by Andrew Lycett
[This article originally appeared in the Journal of the Society of Authors, The Author, VOL CXXVI, No. 1, Spring 2015. Reproduced by kind permission of Andrew Lycett and James McConnachie, editor.]
‘Nothing will induce me to modifiy the title’, inveighed Wilkie Collins to his publisher George Bentley. ‘His proposal would be an impertinence if he was not an old fool.’
The author’s anger was directed at Charles Mudie, influential owner of Mudie’s, the circulating library which dominated the Victorian bookselling trade. It had been sparked because Mudie thought the title of Wilkie’s 1873 novel The New Magdalen conjured up unseemly connotations of prostitution (which indeed was the theme) and he wanted it changed.
Wilkie, like many others, had consistently attacked Mudie’s market sway, which allowed it not only to dictate terms of contracts (and remuneration) but also to influence greatly the type of books Victorians read.
Publishing is littered with stories about intermediaries which have enjoyed temporary market ascendancy. Amazon is only the latest example; printers, the Stationers Company and agents came before.
At issue in this case was the way that circulating libraries such as Mudie’s and W.H. Smith perpetuated an outdated method of publishing novels – via the three volume edition or ‘triple-decker’. Each volume cost half a guinea (10s 6d or roughly £50 in today’s money, way beyond the average person’s purse). Or else a reader had to cough up a guinea a year to take out the book, one volume at a time, from Mudie’s. It wasn’t a system which served authors or readers because it failed to reach the ‘Unknown Public’, the body of newly literate readers of cheap railway-stall periodicals which Wilkie identified in an 1858 essay in his friend Charles Dickens’s magazine, Household Words.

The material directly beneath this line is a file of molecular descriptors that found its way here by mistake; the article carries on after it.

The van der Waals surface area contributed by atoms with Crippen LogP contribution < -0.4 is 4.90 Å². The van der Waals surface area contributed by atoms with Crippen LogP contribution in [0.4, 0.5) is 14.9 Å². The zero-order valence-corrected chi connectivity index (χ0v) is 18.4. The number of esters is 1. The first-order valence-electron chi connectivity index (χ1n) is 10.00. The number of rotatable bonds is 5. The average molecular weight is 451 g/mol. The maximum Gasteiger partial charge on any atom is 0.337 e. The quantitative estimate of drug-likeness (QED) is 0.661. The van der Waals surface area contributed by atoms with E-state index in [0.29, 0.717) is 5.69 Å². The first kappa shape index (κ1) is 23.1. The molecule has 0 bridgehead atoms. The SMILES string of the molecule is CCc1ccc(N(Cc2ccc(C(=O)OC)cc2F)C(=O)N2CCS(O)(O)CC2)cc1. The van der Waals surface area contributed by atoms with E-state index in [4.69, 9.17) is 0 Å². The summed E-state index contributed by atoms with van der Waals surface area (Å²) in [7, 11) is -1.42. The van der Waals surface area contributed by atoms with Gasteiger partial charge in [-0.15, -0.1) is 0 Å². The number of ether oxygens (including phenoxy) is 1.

Wilkie proved a particularly canny operator over a lengthy writing career which covered most of the second half of the nineteenth century. He became a resolute advocate on behalf of authors – something which was recognised when he became one of the first Vice-Presidents of the Society of Authors.
His assertiveness started with his first published book, a memoir of his father, the artist, William Collins, which he produced on a subscription basis in 1848. Wilkie had had 750 copies expensively printed by Longmans, and when, only eight months later, he had shifted more than half of this number at a guinea each, he declared himself in profit.
This early Victorian form of crowd-sourcing seemed such a doddle that he was encouraged to give up the law and pursue a career as a writer. He was disabused of any great optimism when he struggled to find a publisher for his next book, the historical romance, Antonina. Eventually he agreed a deal with Richard Bentley who paid him £100, with £100 more if sold 500 copies there is no evidence that he did.
Wilkie was soon complaining about Bentley’s inefficiencies, particularly after the publisher placed an advertisement in The Times which billed his 1851 Christmas book Mr Wray’s Cash-Box as Cash-Book, described him as the author of Antonini, and misspelled as Willais the surname of his friend John Everett Millais, whom he had drafted in to draw a frontispiece.